In the meantime, problems of the winding system and mechanism were largely ignored. It was in this state that I first examined the organ at Scarborough in 2005. The Swell chest was then largely non-functional, owing mostly to issues with stuck sliders and pallet actions in need of rebuilding. I quickly realized that not only would a program of full mechanical restoration be needed, but also a careful reversal of many of the tonal changes, if the final result were to resemble anything that would make sense to a properly trained organist.
In addition to the difficulties with the organ, Scarborough was managing a leadership transition, something that is always trying in the life of any parish. The congregation faced this while contemporaneously entertaining bids for the organ project from us and other local firms, as well as considering wholesale replacement of the organ with a new electronic substitute. It was not until I made a detailed presentation to the congregation that we were able to at least keep the latter option off the table.
While we eventually prevailed as selectee for the organ project, there was no appreciable progress in going to contract until the appointment of Kenneth Potter as organist and director of music in 2007. Potter took the position on the condition of the organ’s restoration. This was agreeable to the Session and we were at last able to proceed.
No sooner had Mr. Potter taken the position than he reached out to me, and a lively discussion ensued on how best to revise and restore the organ. Plans at one point had even branched out into an entirely new case design, for which I excitedly prepared several conceptual sketches, but these were later set aside for both practical and aesthetic reasons. With our limited budget, the majority of our work would have to focus on restoration of the pipes, console, and mechanism. Moreover, with limited gallery space and an already richly appointed interior, it was difficult to realize a case design that would match the level of ornamentation or allow for a proper sense of proportion without getting into models that we knew would be far too elaborate. We officially went to contract in late 2007 and set to commence work in early 2008.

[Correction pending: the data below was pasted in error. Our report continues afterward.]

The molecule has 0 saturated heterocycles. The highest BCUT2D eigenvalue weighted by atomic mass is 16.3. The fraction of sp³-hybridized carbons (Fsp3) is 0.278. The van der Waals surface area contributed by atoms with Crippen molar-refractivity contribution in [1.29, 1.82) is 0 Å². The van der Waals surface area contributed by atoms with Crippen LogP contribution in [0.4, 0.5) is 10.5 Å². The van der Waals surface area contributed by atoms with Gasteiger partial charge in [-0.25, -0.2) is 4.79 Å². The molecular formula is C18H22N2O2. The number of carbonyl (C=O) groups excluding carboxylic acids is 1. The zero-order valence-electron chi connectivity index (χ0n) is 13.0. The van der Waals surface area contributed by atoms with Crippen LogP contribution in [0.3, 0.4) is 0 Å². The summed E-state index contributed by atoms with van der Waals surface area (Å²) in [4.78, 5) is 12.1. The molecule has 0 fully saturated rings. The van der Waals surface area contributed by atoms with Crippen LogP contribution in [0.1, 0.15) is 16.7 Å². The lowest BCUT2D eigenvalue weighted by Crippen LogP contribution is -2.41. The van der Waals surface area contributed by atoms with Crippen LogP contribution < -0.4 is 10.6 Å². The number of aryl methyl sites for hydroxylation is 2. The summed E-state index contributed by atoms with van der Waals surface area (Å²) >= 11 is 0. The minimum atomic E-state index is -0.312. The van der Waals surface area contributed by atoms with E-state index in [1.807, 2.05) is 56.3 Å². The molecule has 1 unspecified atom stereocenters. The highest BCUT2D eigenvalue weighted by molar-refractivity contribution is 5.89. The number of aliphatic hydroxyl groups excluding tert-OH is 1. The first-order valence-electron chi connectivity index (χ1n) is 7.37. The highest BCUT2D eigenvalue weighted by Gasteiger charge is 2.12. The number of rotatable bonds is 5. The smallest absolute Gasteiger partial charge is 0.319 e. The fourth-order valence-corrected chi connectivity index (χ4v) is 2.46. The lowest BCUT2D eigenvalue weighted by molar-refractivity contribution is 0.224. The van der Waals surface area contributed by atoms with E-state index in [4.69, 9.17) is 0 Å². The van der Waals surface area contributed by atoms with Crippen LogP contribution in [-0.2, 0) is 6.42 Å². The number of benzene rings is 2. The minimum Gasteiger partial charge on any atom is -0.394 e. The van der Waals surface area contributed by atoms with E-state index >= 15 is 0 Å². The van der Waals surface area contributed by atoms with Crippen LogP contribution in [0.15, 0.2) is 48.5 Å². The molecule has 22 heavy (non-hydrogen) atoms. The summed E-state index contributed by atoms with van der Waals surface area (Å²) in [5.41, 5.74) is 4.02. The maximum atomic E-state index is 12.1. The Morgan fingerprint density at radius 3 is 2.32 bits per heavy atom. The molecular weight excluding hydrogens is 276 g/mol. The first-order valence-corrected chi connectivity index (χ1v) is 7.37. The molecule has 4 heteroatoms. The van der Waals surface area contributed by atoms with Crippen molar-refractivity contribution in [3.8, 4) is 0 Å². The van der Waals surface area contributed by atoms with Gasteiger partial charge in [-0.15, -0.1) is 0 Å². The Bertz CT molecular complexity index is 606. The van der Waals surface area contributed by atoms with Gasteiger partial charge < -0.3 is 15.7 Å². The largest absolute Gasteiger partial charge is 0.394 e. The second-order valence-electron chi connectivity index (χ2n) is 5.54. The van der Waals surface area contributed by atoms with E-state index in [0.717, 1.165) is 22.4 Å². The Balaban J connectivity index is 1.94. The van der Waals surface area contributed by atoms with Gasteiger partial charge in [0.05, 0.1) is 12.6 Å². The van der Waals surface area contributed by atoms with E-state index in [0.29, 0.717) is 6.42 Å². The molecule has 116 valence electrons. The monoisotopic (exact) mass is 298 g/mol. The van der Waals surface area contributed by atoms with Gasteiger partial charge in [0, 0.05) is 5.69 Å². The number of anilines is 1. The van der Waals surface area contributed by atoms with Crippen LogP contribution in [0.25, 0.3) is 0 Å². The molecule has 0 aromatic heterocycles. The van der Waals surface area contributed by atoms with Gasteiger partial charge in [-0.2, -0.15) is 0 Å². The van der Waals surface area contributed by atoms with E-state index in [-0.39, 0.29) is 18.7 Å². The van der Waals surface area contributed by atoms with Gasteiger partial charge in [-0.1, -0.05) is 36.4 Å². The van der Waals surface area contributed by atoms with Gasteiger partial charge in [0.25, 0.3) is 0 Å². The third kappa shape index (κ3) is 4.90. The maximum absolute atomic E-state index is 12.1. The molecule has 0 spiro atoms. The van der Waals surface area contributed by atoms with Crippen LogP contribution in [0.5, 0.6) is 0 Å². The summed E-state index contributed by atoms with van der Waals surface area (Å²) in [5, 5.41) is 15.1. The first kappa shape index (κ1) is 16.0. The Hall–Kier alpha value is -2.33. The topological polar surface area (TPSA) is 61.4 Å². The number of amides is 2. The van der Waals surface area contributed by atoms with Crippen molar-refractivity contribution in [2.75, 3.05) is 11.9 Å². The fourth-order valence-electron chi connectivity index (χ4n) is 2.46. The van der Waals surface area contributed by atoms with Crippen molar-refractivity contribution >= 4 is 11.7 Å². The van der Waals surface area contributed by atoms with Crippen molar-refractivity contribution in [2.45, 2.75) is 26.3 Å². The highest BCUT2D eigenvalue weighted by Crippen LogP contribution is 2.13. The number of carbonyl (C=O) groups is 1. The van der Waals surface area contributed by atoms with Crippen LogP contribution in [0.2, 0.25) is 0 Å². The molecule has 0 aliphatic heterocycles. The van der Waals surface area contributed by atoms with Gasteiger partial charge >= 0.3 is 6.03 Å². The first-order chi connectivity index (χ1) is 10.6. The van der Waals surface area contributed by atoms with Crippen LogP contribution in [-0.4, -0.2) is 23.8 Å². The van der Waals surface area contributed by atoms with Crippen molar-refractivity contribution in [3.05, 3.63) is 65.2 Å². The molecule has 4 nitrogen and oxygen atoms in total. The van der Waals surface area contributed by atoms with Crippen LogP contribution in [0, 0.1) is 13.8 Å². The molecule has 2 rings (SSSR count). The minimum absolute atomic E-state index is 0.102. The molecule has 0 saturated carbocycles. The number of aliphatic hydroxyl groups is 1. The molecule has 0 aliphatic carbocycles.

Eventually we settled on the design one sees today, which in many respects closely resembles the organ’s 1894 specification. The floating “Positiv” is gone, its Oboe restored and returned to its proper place in the Swell. The Swell Vox Humana was likewise deleted in favor of the Bassoon 16′, though not without some regret. The addition of the Clarion 4′ was kept, though the stop was revoiced in order to be more in scale (in terms of power) with the rest of the division’s reed chorus. Apart from careful tonal finishing and some adjustments to the power of some of the stops, the rest of the division remains as original but for the replacement of the Aeoline with a matched Voix Céleste for the Salicional.